sudo a2enmod fastcgi
sudo service apache2 restart

If you have had installed mod_php previously you should turn it off. You can do this similarly:

sudo a2dismod php5
sudo service apache2 restart

Now we’ll configure apache a bit. I assume that only one site will be running on our instance. Configuration provided below is very simple then. Let’s enable another two modules which we’ll need:

sudo a2enmod alias actions
sudo service apache2 restart

Now we should create configuration file which tells apache what should be done with PHP files. All of apache configuration files are stored in /etc/apache2/conf-available directory so we put our file here also. I will name it php5-fpm.conf. We can do this for example with nano:

sudo nano /etc/apache2/conf-available/php5-fpm.conf

Next we put this content to the file:

Couple words of explanation:
IfModule checks if module is active and if yes performs instructions in block.
AddHandler tells apache which action it should take for described files – in this case for files with php extension, action php5-fcgi will be fired
Action defines program to which request will be passed when action is fired – in this case for action php5-fcgi request will be routed to /php5-fcgi path
Alias is used to map paths – in this case we define that path /php5-fcgi from previous line is actually /usr/lib/cgi-bin/php5-fcgi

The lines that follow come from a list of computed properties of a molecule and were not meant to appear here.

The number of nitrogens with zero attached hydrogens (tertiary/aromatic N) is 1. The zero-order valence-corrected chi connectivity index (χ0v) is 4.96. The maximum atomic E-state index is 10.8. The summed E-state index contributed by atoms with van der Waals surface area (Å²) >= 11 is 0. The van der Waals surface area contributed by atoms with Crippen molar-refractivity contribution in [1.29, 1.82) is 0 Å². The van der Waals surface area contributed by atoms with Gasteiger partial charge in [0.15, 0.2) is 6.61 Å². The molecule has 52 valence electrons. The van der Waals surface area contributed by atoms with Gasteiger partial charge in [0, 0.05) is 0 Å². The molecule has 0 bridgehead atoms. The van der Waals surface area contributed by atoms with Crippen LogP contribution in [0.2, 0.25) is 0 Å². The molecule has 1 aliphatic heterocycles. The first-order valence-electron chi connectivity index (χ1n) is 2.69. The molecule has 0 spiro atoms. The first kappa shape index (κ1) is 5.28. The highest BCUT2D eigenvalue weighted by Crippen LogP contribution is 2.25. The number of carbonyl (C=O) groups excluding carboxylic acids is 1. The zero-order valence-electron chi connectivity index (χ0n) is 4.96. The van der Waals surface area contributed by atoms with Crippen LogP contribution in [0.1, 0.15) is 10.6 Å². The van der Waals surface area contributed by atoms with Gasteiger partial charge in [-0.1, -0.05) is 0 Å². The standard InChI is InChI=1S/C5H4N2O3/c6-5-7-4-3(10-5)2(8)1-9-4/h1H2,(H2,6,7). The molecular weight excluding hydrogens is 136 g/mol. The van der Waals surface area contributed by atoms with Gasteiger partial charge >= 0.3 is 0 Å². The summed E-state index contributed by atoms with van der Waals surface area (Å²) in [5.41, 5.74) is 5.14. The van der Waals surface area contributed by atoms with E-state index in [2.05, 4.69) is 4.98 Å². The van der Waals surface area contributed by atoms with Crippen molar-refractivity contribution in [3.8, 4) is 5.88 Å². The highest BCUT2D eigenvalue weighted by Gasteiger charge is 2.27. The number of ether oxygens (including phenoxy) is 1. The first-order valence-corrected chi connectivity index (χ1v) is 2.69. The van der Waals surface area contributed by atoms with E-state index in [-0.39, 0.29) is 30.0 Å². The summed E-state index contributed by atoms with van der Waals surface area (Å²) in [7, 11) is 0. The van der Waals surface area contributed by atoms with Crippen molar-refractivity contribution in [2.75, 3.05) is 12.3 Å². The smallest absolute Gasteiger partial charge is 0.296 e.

FastCgiExternalServer indicates how to handle file which we catch with the above lines – in this case it will be run by server pending on unix socket on /var/run/php5-fpm.sock path. This path is defined in php-fpm configuration file. You can find it here: /etc/php5/fpm/pool.d/www.conf. Option -pass-header gives us ability to pass to the script http headers which won’t be passed by default. For example Authorization Header.
Directory defines path in which following settings will apply.
Require all granted gives permission to read localization by all – we need to add this line because otherwise we’ll see “Access denied” instead of results of any PHP script.

Nie pozostało nam nic innego, jak zapisać konfigurację, włączyć ją i przetestować czy wszystko działa. Zapisujemy plik, wychodzimy z edytora, wydajemy polecenia:

There’s nothing else to do except saving configuration. Now we should enable it and test if everything works.

sudo a2enconf php5-fpm
sudo service apache2 reload

Teraz utwórzmy plik php, dzięki któremu przetestujemy to, co do tej pory zrobiliśmy. Domyślna konfiguracja apache-a kieruje nas na ścieżkę /var/www/html, więc tam też utworzymy nasz plik:

Let’s create PHP file so we can test our work so far:

sudo nano /var/www/html/info.php

Save, and navigate to your server in browser. In my case URL will be: We should see well known PHP Info page. 🙂


MySQL Installation

This should be easy. Let’s run MySQL installation. We additionally install php module which will be used for communication with database.

sudo apt-get install mysql-server php5-mysql